Resource availability and productivity, farmer efficiency, and household Food security in semi-arid Kenya

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dc.contributor.author Nyariki, Dickson M.
dc.date.accessioned 2015-01-19T08:59:56Z
dc.date.available 2015-01-19T08:59:56Z
dc.date.issued 2015-01-19
dc.identifier.uri http://hdl.handle.net/123456789/609
dc.description Doctor of Philosophy, 1997
dc.description.abstract The problem of food insecurity in sub-Saharan Africa is currently one of the principal Concerns of policy makers. Food insecurity Is an Issue that has engaged researchers, Politicians, And donors in debate on how it could be solved. The main Theme of this thesis Is to investigate The extent of this Problem and how it could be alleviated, using the household as the basic unit of study. The Study is mainly based on primary survey data drawn from two areas (Kibwezi and Kilome), located in different agricultural zones with different levels of infrastructural development in rural Kenya. Some Of the main findings Are that households in the drier zone With poor Infrastructure use less modem inputs And labour per hectare Of land, Engage more In casual Labour employment, and have access to less regular wage employment. It is also found that food production is characterised by considerable seasonal fluctuations, closely associated with environmental factors. This, in turn, leads to fluctuations in the availability Food at the household level . Reduced supply of the Staple food Crops during The off-harvest seasons Results in constrained consumption of food. In both areas, the structure of household consumption is such that up to 50 percent or more of the food consumed is purchased in some seasons. In A number of households, most if not all of the food is from sources other than own-production in the drought season. A Large proportion of households are both buyers and sellers in the major food crops. Other than differing climatic conditions and levels of poverty, which are higher in the lower agricultural potential area, Variations in use of available improved technologies seem to indicate that good infrastructure provides better access to these technologies and leads to improved efficiency of input use. Even though in some seasons farmers exhibit fairly high efficiency levels, there exists a high incidence of inefficiencies especially in the drier area, which appears to be due to inadequate availability of capital to purchase modem inputs and hire ploughs, low education levels and poor infrastructure. This further implies high levels of poverty among farmers and, rather than being efficient but poor , farmers may be inefficient because they are poor. The data show that farm Sources of food are important during the harvest season. During the off-season, non-agricultural sources of income play a more crucial role in determining household food security. Factors such as livestock ownership and use of modem inputs such as fertiliser and hybrid seed also seem to be important. In the wetter area, livestock seem to be less important, though, probably due , to the less land and therefore forage availability. Although analyses generally seem to suggest that positive crop-livestock interactions exist in both areas, the recommendation may be to keep less large stock and more small stock. The findings suggest that non-agricultural income generating employment, combined with more careful planning of production according to the agricultural potential of the land, may be useful for the alleviation of poverty and food insecurity in low potential areas. en_US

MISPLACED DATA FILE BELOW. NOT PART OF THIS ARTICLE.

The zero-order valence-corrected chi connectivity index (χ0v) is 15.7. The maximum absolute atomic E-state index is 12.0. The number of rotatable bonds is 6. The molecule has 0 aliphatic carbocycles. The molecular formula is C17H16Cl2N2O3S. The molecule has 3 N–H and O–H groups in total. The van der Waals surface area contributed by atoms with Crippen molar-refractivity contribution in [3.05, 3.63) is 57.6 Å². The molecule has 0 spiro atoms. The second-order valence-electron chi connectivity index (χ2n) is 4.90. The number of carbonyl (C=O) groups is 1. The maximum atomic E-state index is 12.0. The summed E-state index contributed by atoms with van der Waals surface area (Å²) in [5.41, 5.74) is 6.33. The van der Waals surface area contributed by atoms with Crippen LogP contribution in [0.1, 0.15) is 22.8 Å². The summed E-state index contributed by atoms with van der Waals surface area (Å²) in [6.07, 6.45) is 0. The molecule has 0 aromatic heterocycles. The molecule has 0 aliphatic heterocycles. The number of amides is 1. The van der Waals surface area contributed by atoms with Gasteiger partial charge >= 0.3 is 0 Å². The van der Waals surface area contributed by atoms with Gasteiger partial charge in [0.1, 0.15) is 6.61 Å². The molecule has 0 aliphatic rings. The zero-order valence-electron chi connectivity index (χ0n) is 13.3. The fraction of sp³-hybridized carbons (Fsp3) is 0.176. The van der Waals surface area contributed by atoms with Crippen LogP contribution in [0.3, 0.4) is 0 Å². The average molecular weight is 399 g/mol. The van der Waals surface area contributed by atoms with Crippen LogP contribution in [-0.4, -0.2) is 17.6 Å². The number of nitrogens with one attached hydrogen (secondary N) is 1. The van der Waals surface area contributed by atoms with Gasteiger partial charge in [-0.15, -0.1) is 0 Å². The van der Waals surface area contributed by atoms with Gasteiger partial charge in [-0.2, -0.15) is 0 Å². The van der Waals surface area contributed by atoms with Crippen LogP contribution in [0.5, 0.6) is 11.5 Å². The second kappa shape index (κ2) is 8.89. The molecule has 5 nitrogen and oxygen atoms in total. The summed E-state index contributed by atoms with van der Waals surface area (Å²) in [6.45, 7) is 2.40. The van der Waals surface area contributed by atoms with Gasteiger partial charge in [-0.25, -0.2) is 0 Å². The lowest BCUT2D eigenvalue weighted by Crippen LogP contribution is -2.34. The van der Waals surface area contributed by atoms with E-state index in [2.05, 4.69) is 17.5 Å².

dc.description.sponsorship university of Reading,
dc.language.iso en en_US
dc.title Resource availability and productivity, farmer efficiency, and household Food security in semi-arid Kenya en_US
dc.type Thesis en_US


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